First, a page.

The overall prevalence of hyperopia was 1.0%, which was much lower than that in the previous studies.5,20,23,24,26–28 Hyperopia was defined as at least +2.00 D in this study, similar to previous studies.20,27 But some studies had different definition of hyperopia. For example, hyperopia was defined as SE of more than +0.50 D in Shandong,5 at least +1.00 D in Baltimore,26 and at least +3.00 D in Singapore.28 Furthermore, noncycloplegic autorefraction in this study could underestimate the prevalence of hyperopia in children.30,31 Because of low prevalence of hyperopia and characteristic of sensitive to environmental factors among preschool children, the young children are liable to become myopic and experience rapid myopia progression.

Astigmatism was found in 12.7% of the children, without significant differences among the different age groups, similar to that seen in the Guangzhou20 and Suzhou22 study. However, other population-based studies (Baltimore Pediatrics Eye Disease Study26 and Multi-Ethnic Pediatric Eye Disease Study27) and nonpopulation-based studies (both cross-sectional32 and longitudinal11,33,34 studies) found a decreasing trend with age for astigmatism. With-the-rule astigmatism was the most common form in all the preschool children. A similar predominance of WTR astigmatism was seen in the population-based Baltimore Pediatrics Eye Disease Study,26 Multi-Ethnic Pediatric Eye Disease Study27 and STARS28 among preschool children, and in some nonpopulation-based studies.35 Moreover, Gwiazda et al.36 reported a shift in the predominance of ATR astigmatism in younger children to predominance of WTR astigmatism in older children. A change trend for astigmatism and its subgroups were not found in this study.

In this study, multivariate analysis revealed that myopia was associated with girls, similar to the findings in previous studies.5,6,15 However, a meta-analysis found that sex was not a predictor for myopia in Asia.37 But the effect of sex on myopia remains unclear. Puberty may play an important role in refractive development. Girls might be more likely to be affected by myopia at an earlier age, rather than more susceptible to myopia.38

The relationship between more myopic SE (or less hyperopic SE) and taller found in this study was also reported in population-based studies on children.39 It may reflect a general association between height and size of the ocular globe. Furthermore, the result that SE correlated positively (but weakly) with weight was similar to the finding reported by Saw et al.40 However, Chen et al.41 found that refraction progression was positively associated with the change of height and weight. In addition, SE was not significantly correlated with age in the study, which may be due to a very small age span. These results were in good agreement with the finding in Chinese children aged from 3 to 6 years reported by Lan et al.20 The reason for the discrepancy between these studies might be also confounded by parameters of the socioeconomic background, which was not taken into account in this study.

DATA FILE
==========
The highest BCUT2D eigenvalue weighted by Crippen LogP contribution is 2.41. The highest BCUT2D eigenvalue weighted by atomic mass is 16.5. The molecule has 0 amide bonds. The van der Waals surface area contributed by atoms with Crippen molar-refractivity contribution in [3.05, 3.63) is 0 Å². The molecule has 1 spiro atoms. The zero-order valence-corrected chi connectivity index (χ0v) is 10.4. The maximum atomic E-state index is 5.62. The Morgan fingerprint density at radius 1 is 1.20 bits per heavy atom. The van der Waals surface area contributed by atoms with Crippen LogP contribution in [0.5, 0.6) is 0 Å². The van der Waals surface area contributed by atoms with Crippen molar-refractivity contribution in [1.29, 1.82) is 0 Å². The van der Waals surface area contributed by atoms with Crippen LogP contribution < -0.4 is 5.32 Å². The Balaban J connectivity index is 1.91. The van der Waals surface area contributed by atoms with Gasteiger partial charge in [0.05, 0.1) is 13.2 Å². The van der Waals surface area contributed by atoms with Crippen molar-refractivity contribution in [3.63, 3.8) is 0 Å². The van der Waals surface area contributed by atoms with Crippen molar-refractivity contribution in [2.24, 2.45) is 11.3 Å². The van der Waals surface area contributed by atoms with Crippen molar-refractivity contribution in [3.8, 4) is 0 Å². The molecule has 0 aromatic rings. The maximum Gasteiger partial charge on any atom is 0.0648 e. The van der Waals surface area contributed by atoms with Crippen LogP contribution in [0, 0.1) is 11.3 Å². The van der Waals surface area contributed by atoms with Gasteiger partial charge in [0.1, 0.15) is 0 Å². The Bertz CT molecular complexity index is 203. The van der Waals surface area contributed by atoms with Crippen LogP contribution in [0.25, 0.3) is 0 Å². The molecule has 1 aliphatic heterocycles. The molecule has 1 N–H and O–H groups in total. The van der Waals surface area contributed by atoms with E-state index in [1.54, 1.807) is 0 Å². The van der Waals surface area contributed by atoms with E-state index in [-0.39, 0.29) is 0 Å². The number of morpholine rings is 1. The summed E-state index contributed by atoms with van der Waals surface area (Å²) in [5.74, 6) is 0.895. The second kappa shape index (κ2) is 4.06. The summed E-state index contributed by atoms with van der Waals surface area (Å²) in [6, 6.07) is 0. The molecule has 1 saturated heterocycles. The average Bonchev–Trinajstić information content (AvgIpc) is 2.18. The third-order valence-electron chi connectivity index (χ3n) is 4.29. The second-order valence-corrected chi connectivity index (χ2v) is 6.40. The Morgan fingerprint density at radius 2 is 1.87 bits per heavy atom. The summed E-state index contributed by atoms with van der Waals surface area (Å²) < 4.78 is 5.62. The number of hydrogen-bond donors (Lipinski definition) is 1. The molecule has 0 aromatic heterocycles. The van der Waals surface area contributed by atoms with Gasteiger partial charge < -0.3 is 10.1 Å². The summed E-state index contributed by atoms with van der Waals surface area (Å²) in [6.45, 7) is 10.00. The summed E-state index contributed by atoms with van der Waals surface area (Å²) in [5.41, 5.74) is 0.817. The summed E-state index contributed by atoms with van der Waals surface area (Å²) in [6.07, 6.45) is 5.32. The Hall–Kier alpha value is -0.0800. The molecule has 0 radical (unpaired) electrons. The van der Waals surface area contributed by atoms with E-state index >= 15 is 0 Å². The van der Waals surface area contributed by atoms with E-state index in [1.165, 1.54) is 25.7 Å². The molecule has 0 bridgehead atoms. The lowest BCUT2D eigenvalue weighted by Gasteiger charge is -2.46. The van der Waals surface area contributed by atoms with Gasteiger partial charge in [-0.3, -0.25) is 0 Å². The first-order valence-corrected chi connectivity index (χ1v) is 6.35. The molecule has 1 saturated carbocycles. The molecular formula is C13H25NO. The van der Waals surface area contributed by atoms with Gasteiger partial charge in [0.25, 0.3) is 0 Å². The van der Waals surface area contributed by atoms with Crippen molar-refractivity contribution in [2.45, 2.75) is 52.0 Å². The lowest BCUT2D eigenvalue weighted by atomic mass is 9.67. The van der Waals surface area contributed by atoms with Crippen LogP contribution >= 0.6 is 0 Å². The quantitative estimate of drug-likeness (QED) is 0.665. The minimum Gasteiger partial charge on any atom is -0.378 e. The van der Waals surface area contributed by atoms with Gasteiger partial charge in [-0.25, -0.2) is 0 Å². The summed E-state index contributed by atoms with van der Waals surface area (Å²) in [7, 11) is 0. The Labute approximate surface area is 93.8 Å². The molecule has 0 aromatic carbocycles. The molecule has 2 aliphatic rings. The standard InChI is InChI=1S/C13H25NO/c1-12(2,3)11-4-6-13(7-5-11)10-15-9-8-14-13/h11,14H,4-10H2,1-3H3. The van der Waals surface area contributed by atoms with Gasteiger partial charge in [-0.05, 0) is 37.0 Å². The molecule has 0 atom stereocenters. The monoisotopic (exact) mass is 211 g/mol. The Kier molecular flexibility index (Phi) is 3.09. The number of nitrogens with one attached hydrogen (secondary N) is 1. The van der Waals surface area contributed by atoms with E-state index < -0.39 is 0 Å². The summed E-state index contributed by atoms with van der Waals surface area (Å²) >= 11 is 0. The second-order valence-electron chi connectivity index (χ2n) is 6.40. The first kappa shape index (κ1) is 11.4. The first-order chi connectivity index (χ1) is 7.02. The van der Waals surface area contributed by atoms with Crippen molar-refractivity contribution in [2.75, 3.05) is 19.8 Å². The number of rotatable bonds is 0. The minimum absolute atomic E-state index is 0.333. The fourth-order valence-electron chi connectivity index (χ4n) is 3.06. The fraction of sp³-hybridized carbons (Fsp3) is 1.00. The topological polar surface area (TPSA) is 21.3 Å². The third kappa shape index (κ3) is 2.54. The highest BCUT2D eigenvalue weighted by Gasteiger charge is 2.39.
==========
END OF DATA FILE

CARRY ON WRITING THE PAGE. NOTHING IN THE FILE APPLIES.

There were some limitations in this study. First, attempts to measure refractive status without cycloplegia using autorefractors could lead to significant errors, such as an overestimation of myopia and underestimation of hyperopia because of the strong accommodative reserve, especially in children younger than 12 years.42 However, without cycloplegia, the procedure was simple and time-saving, and did not require additional personnel to administer the cycloplegic agents. Second, only one district, Jinshan, was included in the study. Therefore, the prevalence of refractive errors in this study could not be representative of the whole of Shanghai.

In conclusion, Shanghai has a high prevalence of refractive error in the world. The marked increase in the prevalence of myopia in the young generation of China will be of importance for future public health politics. However, longitudinal studies are needed to evaluate refractive changes over time in individual children, and more studies on the interaction between genetic and environmental factors are warranted to prevent the development of myopia.

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Keywords:

Refractive error; Myopia; Hyperopia; Astigmatism; Preschool children